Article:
Hidden Nodes | Wi-Fi's Approach to Wireless

Carrier sense lets the transmitter know if the channel near itself is clear. However, for one transmitter's wireless signal to be successfully received, the channel around the receiver must be clear—the transmitter's channel doesn't matter. The receiver's channel must be clear to prevent interference from multiple signals at the same time. However, the transmitter can successfully transmit with another signal in the air, because the two signals will pass through each other without harming the transmitter's signal.
So why does 802.11 require the transmitter to listen before sending? There is no way for the receiver to inform the transmitter of its channel conditions without itself transmitting. In networks that are physically very small—well under the range of Wi-Fi transmissions—the transmitter's own carrier sensing can be a good proxy for the receiver's state. Clearly, if the transmitter and receiver are immediately next to each other, the transmitter and receiver pretty much see the same channel. But as they separate, they experience different channel conditions. Far enough away, and the transmitter has no ability to sense if a third device is transmitting to or by the receiver at the same time. This is called the hidden node problem.
Figure 1 shows two transmitters and a receiver in between the two. The receiver can hear each transmitter equally, and if both transmitters are sending at the same time, the receiver will not be able to make out the two different signals and will receive interference only. Each transmitter will perform carrier sense to ensure that the channel around it is clear, but it won't matter, because the other transmitter is out of range. Hidden node problems generally appear this way, where the interfering transmitters are on the other side of the receiver, away from the transmitter in question.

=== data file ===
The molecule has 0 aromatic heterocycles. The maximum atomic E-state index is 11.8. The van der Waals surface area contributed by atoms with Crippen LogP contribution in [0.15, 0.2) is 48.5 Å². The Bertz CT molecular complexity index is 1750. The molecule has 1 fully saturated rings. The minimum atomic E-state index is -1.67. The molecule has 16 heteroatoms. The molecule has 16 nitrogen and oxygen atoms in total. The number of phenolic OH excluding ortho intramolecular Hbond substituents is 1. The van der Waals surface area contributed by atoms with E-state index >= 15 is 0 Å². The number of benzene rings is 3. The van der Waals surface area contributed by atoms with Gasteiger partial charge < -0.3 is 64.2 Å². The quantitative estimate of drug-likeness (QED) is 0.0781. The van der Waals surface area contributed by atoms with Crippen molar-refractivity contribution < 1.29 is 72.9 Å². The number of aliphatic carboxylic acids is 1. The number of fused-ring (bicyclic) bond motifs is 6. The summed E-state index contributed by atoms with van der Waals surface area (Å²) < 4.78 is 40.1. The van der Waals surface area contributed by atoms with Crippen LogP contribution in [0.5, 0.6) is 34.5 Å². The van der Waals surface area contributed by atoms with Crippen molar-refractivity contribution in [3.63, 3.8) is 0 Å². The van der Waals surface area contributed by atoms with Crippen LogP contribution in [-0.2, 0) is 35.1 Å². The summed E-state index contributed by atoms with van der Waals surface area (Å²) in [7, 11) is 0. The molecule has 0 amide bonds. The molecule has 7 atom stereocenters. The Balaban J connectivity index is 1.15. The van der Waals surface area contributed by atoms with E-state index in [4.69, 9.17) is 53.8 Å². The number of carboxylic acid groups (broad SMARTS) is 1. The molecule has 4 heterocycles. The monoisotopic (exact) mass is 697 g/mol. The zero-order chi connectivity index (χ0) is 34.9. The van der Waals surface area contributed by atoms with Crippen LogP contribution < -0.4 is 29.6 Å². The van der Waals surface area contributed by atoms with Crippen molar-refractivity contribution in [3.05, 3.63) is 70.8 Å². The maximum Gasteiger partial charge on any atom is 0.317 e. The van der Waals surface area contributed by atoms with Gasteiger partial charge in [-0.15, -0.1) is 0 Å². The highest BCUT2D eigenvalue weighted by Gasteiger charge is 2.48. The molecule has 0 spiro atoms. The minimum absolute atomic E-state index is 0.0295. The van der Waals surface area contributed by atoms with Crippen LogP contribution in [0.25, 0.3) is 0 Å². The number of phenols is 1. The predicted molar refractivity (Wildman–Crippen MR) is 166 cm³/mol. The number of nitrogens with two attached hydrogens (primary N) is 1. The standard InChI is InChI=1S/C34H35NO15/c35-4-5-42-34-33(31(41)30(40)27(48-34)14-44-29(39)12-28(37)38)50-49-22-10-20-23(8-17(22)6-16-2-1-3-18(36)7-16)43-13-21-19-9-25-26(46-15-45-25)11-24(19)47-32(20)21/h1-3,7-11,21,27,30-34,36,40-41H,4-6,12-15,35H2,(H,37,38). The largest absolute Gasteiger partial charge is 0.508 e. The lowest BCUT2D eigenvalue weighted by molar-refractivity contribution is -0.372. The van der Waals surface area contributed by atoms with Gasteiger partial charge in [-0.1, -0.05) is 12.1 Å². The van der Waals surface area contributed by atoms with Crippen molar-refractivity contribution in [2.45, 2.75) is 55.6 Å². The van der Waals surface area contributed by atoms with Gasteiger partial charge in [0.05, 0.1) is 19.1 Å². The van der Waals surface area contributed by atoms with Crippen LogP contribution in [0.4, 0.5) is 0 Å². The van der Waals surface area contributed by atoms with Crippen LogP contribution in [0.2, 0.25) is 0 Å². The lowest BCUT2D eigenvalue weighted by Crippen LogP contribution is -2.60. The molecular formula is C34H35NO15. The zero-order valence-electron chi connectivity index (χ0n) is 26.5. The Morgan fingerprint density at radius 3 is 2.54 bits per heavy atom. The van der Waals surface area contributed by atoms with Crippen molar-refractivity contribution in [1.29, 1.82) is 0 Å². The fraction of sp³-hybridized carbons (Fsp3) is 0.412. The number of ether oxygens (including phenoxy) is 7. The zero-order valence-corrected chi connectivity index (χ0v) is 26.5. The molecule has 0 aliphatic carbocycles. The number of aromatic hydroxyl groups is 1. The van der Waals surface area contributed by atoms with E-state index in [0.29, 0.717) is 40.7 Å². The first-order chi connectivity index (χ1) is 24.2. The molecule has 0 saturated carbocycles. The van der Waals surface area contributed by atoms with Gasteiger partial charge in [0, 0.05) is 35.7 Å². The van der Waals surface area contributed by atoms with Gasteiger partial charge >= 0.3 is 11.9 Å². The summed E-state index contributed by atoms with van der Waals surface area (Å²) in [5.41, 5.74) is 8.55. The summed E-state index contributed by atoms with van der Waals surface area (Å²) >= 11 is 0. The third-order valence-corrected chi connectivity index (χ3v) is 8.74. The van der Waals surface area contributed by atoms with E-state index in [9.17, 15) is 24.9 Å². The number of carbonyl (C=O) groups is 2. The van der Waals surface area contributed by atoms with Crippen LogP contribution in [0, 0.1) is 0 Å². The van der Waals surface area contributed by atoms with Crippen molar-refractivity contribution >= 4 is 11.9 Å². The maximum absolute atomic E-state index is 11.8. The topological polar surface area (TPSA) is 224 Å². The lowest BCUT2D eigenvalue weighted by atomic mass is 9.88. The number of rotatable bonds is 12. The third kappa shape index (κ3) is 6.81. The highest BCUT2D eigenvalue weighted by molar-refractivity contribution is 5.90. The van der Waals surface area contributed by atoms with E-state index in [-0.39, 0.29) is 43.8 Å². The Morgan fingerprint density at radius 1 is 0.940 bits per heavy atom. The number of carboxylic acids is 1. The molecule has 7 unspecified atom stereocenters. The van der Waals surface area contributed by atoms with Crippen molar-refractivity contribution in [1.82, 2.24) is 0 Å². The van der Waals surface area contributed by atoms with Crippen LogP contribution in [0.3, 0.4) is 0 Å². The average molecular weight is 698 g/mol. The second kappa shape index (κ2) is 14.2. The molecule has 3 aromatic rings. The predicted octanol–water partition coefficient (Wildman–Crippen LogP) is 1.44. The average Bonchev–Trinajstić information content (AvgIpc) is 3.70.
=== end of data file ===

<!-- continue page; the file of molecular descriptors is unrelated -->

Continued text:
Figure 1: Hidden Nodes: The receiver can hear both transmitters equally, but neither transmitter can hear the other
802.11 uses RTS/CTS as a partial solution. As mentioned when discussing the 802.11 protocol itself, a transmitter will first send an RTS, requesting from the receiver a clear channel for the entire length of the transmission. By itself, the RTS does not do anything for the transmitter or receiver, because the data frame that should have been sent would have the same effect, of silencing all other devices around the sender. However, what matters is what the receiver does. The CTS it sends will silence the devices on the far side from the sender, using the duration value and virtual carrier sense to cause those devices to not send, even though they cannot detect the following real data frame (seeFigure 2).

Figure 2: RTS/CTS for Hidden Nodes: The CTS silences the interfering devices
This is only a partial solution, as the RTSs themselves can get lost because of hidden nodes. The advantage of the RTS, however, is that it is usually somewhat shorter than the data frame or frames following. For the RTS/CTS protocol to be the most effective against hidden nodes, the RTS and CTS must go out at the lowest data rate. However, many devices send the RTSs at far higher rates. This is done mostly to just take advantage of RTSs determining whether the receiver is in range, and not to avoid hidden nodes.
Furthermore, the RTS/CTS protocol has a very high overhead, as many data packets could be sent in the time it takes for an RTS/CTS transmission to complete.

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